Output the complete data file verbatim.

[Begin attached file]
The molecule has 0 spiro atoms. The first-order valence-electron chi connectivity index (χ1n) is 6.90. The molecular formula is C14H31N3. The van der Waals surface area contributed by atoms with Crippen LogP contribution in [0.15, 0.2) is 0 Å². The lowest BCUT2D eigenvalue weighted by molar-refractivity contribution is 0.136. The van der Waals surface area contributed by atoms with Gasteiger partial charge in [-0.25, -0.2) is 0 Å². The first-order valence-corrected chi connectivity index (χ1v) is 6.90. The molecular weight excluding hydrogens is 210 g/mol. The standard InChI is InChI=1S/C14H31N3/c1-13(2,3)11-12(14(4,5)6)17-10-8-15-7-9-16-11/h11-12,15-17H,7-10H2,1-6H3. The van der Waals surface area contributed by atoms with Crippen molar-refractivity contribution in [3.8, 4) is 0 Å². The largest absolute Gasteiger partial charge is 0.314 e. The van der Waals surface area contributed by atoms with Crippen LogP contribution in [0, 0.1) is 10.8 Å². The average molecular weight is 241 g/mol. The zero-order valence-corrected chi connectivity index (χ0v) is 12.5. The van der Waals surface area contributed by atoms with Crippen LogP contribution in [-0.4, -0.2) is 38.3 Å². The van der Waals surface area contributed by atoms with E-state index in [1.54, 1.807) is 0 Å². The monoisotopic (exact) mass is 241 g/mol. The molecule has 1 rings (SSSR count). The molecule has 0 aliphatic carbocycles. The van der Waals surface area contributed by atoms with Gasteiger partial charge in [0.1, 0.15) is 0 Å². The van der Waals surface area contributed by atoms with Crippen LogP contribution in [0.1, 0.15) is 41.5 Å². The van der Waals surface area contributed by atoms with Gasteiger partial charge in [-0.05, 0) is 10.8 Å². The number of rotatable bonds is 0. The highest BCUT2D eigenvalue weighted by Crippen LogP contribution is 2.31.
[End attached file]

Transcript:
The molecule has 0 spiro atoms. The first-order valence-electron chi connectivity index (χ1n) is 6.90. The molecular formula is C14H31N3. The van der Waals surface area contributed by atoms with Crippen LogP contribution in [0.15, 0.2) is 0 Å². The lowest BCUT2D eigenvalue weighted by molar-refractivity contribution is 0.136. The van der Waals surface area contributed by atoms with Gasteiger partial charge in [-0.25, -0.2) is 0 Å². The first-order valence-corrected chi connectivity index (χ1v) is 6.90. The molecular weight excluding hydrogens is 210 g/mol. The standard InChI is InChI=1S/C14H31N3/c1-13(2,3)11-12(14(4,5)6)17-10-8-15-7-9-16-11/h11-12,15-17H,7-10H2,1-6H3. The van der Waals surface area contributed by atoms with Crippen molar-refractivity contribution in [3.8, 4) is 0 Å². The largest absolute Gasteiger partial charge is 0.314 e. The van der Waals surface area contributed by atoms with Crippen LogP contribution in [0, 0.1) is 10.8 Å². The average molecular weight is 241 g/mol. The zero-order valence-corrected chi connectivity index (χ0v) is 12.5. The van der Waals surface area contributed by atoms with Crippen LogP contribution in [-0.4, -0.2) is 38.3 Å². The van der Waals surface area contributed by atoms with E-state index in [1.54, 1.807) is 0 Å². The monoisotopic (exact) mass is 241 g/mol. The molecule has 1 rings (SSSR count). The molecule has 0 aliphatic carbocycles. The van der Waals surface area contributed by atoms with Gasteiger partial charge in [0.1, 0.15) is 0 Å². The van der Waals surface area contributed by atoms with Crippen LogP contribution in [0.1, 0.15) is 41.5 Å². The van der Waals surface area contributed by atoms with Gasteiger partial charge in [-0.05, 0) is 10.8 Å². The number of rotatable bonds is 0. The highest BCUT2D eigenvalue weighted by Crippen LogP contribution is 2.31.